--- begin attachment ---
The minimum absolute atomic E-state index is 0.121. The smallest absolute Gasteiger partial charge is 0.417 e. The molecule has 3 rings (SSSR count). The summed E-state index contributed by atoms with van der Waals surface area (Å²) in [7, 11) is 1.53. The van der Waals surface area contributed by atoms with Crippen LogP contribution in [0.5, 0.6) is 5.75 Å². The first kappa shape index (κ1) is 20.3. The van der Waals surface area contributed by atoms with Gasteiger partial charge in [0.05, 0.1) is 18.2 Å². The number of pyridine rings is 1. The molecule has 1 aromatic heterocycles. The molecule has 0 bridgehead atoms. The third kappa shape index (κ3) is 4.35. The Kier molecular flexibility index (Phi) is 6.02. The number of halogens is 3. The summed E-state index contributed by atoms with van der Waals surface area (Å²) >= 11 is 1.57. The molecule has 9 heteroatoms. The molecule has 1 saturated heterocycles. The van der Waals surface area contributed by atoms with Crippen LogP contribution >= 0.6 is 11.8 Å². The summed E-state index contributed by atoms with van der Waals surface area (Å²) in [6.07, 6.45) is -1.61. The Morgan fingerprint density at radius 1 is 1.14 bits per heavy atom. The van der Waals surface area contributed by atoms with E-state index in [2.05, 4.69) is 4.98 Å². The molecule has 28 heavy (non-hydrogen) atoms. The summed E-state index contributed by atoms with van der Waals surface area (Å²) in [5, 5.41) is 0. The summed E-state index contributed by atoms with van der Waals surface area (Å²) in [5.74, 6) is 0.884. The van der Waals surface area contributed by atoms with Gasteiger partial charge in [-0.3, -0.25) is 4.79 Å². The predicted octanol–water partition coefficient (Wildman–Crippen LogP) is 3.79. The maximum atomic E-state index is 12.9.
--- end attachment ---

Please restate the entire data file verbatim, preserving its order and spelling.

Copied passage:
The minimum absolute atomic E-state index is 0.121. The smallest absolute Gasteiger partial charge is 0.417 e. The molecule has 3 rings (SSSR count). The summed E-state index contributed by atoms with van der Waals surface area (Å²) in [7, 11) is 1.53. The van der Waals surface area contributed by atoms with Crippen LogP contribution in [0.5, 0.6) is 5.75 Å². The first kappa shape index (κ1) is 20.3. The van der Waals surface area contributed by atoms with Gasteiger partial charge in [0.05, 0.1) is 18.2 Å². The number of pyridine rings is 1. The molecule has 1 aromatic heterocycles. The molecule has 0 bridgehead atoms. The third kappa shape index (κ3) is 4.35. The Kier molecular flexibility index (Phi) is 6.02. The number of halogens is 3. The summed E-state index contributed by atoms with van der Waals surface area (Å²) >= 11 is 1.57. The molecule has 9 heteroatoms. The molecule has 1 saturated heterocycles. The van der Waals surface area contributed by atoms with Crippen LogP contribution >= 0.6 is 11.8 Å². The summed E-state index contributed by atoms with van der Waals surface area (Å²) in [6.07, 6.45) is -1.61. The Morgan fingerprint density at radius 1 is 1.14 bits per heavy atom. The van der Waals surface area contributed by atoms with E-state index in [2.05, 4.69) is 4.98 Å². The molecule has 28 heavy (non-hydrogen) atoms. The summed E-state index contributed by atoms with van der Waals surface area (Å²) in [5, 5.41) is 0. The summed E-state index contributed by atoms with van der Waals surface area (Å²) in [5.74, 6) is 0.884. The van der Waals surface area contributed by atoms with Gasteiger partial charge in [-0.3, -0.25) is 4.79 Å². The predicted octanol–water partition coefficient (Wildman–Crippen LogP) is 3.79. The maximum atomic E-state index is 12.9.